Timothy D. Snyder is a world-renowned scholar of the history of fascism and totalitarianism and an expert on Russian President Vladimir Putin's autocratic and oligarchic regime.
But suffice to say his expertise is not appreciated in Russia—if the Russian state media's response to his recent New York Timesop-ed titled "We Should Say It. Russia Is Fascist" is any indication.
Snyder has definitely made waves with the piece and nowhere moreso than in Russia, where Putinist TV host Vladimir Solovyov responded to the piece by branding former Republican President Donald Trump as a "fascist" and his MAGA movement a "cult."
Hey, even broken clocks are right twice a day, even if they are pots calling out kettles.
See Solovyov's angry response below.
Snyder's claims in his op-ed are certainly incendiary, but undeniable.
He describes present-day Russia and Putin's ongoing illegal invasion of Ukraine as a sort of doppelganger for the fascist regimes 1930s and 40s Europe during World War II.
"A time traveler from the 1930s would have no difficulty identifying the Putin regime as fascist."
"The symbol Z, the rallies, the propaganda, the war as a cleansing act of violence and the death pits around Ukrainian towns make it all very plain."
Few outside of Russia and its allies would likely disagree—this is of course partly why the invasion of Ukraine struck such a chord around the world.
But Solovyov wasn't having it.
Responding with the usual Putinist nationalism, Solovyov broke from Russian state TV's usual worshipful takes on Trump and took Snyder's words as an opportunity to accuse America of living in a glass house while throwing stones.
"Listen, you bastards."
"You're offering hallmarks of a fascist state."
"...[L]ooking at your listed indications [of fascism].
"How are they any different from the election campaigns of Donald Trump? Down to his slogan, 'Make America Great Again.'"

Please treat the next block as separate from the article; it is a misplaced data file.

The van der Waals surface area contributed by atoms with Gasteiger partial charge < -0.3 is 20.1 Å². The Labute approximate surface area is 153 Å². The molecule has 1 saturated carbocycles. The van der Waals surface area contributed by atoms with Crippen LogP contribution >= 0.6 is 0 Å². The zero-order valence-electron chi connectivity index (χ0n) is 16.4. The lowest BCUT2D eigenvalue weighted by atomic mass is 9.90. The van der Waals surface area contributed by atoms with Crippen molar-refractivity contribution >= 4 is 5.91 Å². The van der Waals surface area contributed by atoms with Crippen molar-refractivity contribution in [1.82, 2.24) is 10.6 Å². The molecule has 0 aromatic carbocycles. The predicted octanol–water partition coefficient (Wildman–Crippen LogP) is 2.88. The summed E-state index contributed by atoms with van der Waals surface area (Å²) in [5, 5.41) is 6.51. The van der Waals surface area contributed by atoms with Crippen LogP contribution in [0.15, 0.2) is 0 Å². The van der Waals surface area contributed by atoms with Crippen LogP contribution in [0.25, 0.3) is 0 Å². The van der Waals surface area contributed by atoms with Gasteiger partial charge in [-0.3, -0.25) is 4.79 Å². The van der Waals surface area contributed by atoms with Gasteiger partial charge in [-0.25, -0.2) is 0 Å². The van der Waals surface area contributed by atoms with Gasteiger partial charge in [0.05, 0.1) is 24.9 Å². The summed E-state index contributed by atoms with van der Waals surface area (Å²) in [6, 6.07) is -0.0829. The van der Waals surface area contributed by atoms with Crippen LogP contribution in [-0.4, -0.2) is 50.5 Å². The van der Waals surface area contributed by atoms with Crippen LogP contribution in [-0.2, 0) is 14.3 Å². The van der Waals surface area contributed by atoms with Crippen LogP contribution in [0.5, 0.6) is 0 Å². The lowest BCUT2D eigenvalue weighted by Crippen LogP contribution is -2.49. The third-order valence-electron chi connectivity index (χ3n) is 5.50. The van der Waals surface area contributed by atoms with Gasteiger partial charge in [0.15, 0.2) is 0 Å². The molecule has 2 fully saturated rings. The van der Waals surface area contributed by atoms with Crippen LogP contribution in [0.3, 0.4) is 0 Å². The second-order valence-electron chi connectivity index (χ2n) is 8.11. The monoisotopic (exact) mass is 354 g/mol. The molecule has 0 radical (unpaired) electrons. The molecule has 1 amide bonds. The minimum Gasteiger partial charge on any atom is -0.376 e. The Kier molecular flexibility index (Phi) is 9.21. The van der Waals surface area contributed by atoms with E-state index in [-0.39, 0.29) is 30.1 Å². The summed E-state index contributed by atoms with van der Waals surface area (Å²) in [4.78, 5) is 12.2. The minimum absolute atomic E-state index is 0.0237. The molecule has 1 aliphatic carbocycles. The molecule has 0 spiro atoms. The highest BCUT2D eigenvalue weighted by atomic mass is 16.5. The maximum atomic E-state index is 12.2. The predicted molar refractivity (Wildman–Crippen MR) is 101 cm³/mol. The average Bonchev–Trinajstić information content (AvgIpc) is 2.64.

Solovyov went on to list specific examples of ways Trump and the MAGA cult perfectly fit Snyder's description of Russia
"Donald Trump, Make America Great Again — the cult of one leader."
"Visual symbols as a sign of belonging? What about Donald Trump's red hats?"
"Mass events in support of the leader — do you want me to play a clip of the dancing Trump?"
Solovyov has a point.
The echoes of Trump are all over Snyder's description of Putinist Russia, from the anti-Clinton chants of "Lock her up!" to the dehumanization of immigrants to the whitewashing attempts to ban even discussion of our history of slavery.
But Snyder addressed claims like Solovyov's in his piece with a fairly bracing explanation of what fascists accusing others of fascism actually means.
"Fascists calling other people 'fascists' is fascism taken to its illogical extreme as a cult of unreason."
"It is a final point where hate speech inverts reality and propaganda is pure insistence."
"It is the apogee of will over thought.
"Calling others fascists while being a fascist is the essential Putinist practice."
Your move, Solovyov.
On Twitter, Solovyov's rant made as many waves as Snyder's piece did—including from many Russians and Ukrainians who saw right through the hypocrisy.
But others pointed out Solovyov did, to an extent, have a point.
This reversal on Trump is notable and surprising--Solovyov is an oligarch closely aligned with Putin and well-known in Russia for his love of Trump, and Russian state TV has been a booster of Trump's from the start.
Russia is also said to be counting on Trumpist members of the Republican Party to gain seats in the midterm elections so that Congress will more closely align with Russia's goals in Ukraine.